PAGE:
Following a recent visit to Elon Musk’s Tesla electric car factory in California, Indian Prime Minister Narendra Modi expressed interest in a less mature but potentially more groundbreaking idea: Hyperloop. Musk, the founder of companies such as SpaceX and Tesla, released an open-source proposal for the new mode of transportation in 2013.

At the core of Hyperloop’s futuristic concept is the ability to minimize physical constraints, including friction and air resistance, that reduce speed and increase the energy input required to move people and things across distances. Instead of running on wheels, the theoretical Hyperloop pod would float (using either air or magnets) in a tube depressurized to near vacuum conditions, mimicking the minimal air resistance normally experienced at high altitudes.

The envisaged system significantly reduces the amount of energy needed to propel the vessel forward.


As with any new technology, however, there are technical hurdles to overcome. Mastering the science of levitation, creating and maintaining a vacuum, and developing an effective propulsion system to move Hyperloop capsules are technical barriers that have yet to be truly broken. And then there is the matter of designing and fabricating a pod that will interact with an effective deceleration system; bringing a vessel to a steady halt from neck-breaking speeds without damaging onboard cargo.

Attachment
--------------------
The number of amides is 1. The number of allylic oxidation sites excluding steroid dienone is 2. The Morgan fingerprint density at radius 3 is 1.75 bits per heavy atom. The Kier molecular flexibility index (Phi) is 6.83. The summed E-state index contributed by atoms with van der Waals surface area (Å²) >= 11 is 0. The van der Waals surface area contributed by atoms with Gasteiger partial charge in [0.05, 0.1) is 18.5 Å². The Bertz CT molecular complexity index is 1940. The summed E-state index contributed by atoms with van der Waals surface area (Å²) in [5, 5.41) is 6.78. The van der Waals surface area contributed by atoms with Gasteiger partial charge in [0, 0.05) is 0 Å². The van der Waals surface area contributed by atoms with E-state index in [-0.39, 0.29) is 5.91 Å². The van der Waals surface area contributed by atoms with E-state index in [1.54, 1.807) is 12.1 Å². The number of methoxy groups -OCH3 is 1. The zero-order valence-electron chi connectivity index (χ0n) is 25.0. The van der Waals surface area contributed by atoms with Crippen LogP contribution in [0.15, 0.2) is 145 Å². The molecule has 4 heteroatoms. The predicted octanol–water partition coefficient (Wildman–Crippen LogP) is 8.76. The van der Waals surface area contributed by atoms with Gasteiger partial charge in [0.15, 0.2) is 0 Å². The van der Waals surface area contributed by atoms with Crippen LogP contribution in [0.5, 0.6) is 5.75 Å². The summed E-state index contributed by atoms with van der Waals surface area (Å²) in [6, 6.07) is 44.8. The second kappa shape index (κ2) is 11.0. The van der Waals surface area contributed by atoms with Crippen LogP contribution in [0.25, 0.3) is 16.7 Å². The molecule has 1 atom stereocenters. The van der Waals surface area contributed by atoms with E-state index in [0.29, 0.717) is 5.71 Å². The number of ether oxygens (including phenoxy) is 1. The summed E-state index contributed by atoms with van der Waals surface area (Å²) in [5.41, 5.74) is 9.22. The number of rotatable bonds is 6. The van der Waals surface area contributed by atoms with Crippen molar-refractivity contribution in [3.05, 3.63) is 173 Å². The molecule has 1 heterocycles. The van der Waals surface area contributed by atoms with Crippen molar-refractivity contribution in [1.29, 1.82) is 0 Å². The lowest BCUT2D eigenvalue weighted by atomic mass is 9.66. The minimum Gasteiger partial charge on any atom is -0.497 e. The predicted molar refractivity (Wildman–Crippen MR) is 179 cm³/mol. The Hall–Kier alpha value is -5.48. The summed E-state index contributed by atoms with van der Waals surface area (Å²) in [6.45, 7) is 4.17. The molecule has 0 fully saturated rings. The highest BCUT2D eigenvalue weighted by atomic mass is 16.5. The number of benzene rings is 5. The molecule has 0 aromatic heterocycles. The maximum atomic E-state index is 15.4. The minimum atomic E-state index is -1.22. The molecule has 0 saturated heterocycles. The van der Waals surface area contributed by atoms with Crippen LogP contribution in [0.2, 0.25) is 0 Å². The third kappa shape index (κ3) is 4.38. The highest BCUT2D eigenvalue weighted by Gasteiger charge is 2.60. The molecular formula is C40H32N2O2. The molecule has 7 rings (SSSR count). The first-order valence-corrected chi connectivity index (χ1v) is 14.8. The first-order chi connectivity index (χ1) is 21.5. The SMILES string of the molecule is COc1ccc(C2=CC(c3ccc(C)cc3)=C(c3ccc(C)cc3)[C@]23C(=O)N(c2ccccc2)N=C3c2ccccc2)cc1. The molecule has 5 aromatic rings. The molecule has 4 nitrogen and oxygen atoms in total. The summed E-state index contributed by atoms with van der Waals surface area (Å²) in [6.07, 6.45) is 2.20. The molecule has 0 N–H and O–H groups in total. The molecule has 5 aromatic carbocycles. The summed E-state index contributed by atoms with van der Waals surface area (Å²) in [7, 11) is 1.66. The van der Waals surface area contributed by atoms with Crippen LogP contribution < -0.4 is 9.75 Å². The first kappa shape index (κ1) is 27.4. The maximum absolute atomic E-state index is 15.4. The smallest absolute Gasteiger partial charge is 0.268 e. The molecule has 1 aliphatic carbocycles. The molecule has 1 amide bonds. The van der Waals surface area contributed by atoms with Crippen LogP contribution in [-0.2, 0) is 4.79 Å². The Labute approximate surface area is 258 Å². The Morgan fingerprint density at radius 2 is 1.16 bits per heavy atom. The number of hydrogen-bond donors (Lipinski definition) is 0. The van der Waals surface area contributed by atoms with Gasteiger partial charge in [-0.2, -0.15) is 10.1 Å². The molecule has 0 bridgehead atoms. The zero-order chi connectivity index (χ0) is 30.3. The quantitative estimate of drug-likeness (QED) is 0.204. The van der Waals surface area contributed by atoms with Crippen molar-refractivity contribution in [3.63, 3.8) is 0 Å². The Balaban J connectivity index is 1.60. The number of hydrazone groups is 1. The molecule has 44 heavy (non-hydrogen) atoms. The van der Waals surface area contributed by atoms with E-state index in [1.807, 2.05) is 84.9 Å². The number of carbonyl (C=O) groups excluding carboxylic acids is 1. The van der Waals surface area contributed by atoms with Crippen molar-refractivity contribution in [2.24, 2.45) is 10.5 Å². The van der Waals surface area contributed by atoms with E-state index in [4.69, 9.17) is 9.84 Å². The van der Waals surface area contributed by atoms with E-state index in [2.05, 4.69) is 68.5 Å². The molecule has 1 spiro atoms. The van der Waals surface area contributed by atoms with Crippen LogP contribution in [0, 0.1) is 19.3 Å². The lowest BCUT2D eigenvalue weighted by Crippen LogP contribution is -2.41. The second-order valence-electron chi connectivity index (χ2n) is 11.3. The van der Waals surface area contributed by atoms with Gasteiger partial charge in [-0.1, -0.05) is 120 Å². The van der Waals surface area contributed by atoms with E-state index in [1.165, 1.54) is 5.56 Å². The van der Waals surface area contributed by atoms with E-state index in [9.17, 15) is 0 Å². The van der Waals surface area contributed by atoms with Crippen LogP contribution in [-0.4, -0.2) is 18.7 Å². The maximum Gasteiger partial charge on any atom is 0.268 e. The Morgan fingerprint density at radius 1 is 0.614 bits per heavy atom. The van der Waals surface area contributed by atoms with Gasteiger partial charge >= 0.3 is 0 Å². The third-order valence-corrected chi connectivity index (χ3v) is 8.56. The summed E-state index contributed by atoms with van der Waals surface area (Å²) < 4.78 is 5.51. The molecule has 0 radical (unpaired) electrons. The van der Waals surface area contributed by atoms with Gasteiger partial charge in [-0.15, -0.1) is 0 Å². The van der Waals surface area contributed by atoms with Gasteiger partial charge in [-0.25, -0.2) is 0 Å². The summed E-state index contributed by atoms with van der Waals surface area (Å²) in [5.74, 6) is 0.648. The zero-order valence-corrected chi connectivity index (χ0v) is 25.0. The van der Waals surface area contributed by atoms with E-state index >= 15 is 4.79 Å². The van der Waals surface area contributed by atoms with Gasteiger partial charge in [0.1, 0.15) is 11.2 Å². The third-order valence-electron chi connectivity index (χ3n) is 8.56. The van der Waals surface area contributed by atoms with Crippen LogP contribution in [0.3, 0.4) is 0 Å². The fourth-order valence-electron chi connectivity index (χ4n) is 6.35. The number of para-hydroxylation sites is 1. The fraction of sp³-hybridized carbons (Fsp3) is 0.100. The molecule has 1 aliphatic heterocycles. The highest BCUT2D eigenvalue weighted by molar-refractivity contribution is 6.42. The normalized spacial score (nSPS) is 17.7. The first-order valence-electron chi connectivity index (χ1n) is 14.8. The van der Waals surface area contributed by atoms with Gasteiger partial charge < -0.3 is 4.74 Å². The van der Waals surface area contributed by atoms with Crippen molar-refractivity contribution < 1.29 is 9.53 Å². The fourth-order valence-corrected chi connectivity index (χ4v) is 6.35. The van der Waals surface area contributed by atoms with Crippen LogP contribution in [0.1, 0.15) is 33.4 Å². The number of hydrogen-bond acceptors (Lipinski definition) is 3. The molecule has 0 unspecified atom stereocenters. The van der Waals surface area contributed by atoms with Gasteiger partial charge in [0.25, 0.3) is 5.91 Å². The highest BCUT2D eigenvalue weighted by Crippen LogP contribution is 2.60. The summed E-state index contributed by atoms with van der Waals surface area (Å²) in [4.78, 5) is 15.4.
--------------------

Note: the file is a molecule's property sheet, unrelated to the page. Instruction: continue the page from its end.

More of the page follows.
One successful test in the Nevada desert showed that a Hyperloop vessel on wheels could be effectively accelerated, but the lack of brakes required the pod to be rammed into a pile of sand to come to a halt. Also, while there may eventually be potential for Hyperloop tubes to run underwater or underground to avoid complex terrain, the technology in early development is best suited for flat terrain to minimize external complicating factors.

Still, even at this nascent stage of development, private companies and countries are announcing planned projects to implement Hyperloop once it is fully functional.

The concept of Hyperloop, should it be realized, has the potential to bring the public and private sectors together. It could increase efficiency in specific areas of the supply chain, potentially relieve congestion in urban areas and change the way people move between cities.

The amount of time it takes, however, to develop a working Hyperloop system will be as important as its ultimate impact — it is certainly not the only technological solution to resolve existing constraints. The potential is there, though it is likely years or decades away. All that remains to be seen is whether those involved can actually make the technology work before interest and funding dry up.


The Future of the Futuristic Hyperloop is republished with permission of Stratfor.